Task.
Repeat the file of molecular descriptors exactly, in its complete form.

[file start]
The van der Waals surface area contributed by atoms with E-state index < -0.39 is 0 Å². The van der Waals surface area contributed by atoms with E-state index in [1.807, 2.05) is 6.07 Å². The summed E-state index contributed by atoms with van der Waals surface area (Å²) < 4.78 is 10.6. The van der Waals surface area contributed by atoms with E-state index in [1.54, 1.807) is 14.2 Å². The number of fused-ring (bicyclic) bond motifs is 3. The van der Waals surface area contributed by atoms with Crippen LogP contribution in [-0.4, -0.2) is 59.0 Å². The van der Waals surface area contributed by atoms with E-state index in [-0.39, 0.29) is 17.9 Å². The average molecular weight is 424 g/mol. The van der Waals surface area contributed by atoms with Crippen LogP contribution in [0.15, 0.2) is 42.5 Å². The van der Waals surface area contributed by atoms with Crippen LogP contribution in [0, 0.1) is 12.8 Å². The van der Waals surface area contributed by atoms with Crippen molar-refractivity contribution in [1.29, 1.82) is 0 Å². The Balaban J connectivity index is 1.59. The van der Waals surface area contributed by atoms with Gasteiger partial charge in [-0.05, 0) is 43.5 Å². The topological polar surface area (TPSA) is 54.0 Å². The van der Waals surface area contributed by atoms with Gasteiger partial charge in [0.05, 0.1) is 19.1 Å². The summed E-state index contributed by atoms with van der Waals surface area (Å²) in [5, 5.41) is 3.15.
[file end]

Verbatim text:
The van der Waals surface area contributed by atoms with E-state index < -0.39 is 0 Å². The van der Waals surface area contributed by atoms with E-state index in [1.807, 2.05) is 6.07 Å². The summed E-state index contributed by atoms with van der Waals surface area (Å²) < 4.78 is 10.6. The van der Waals surface area contributed by atoms with E-state index in [1.54, 1.807) is 14.2 Å². The number of fused-ring (bicyclic) bond motifs is 3. The van der Waals surface area contributed by atoms with Crippen LogP contribution in [-0.4, -0.2) is 59.0 Å². The van der Waals surface area contributed by atoms with E-state index in [-0.39, 0.29) is 17.9 Å². The average molecular weight is 424 g/mol. The van der Waals surface area contributed by atoms with Crippen LogP contribution in [0.15, 0.2) is 42.5 Å². The van der Waals surface area contributed by atoms with Crippen LogP contribution in [0, 0.1) is 12.8 Å². The van der Waals surface area contributed by atoms with Crippen molar-refractivity contribution in [1.29, 1.82) is 0 Å². The Balaban J connectivity index is 1.59. The van der Waals surface area contributed by atoms with Gasteiger partial charge in [-0.05, 0) is 43.5 Å². The topological polar surface area (TPSA) is 54.0 Å². The van der Waals surface area contributed by atoms with Gasteiger partial charge in [0.05, 0.1) is 19.1 Å². The summed E-state index contributed by atoms with van der Waals surface area (Å²) in [5, 5.41) is 3.15.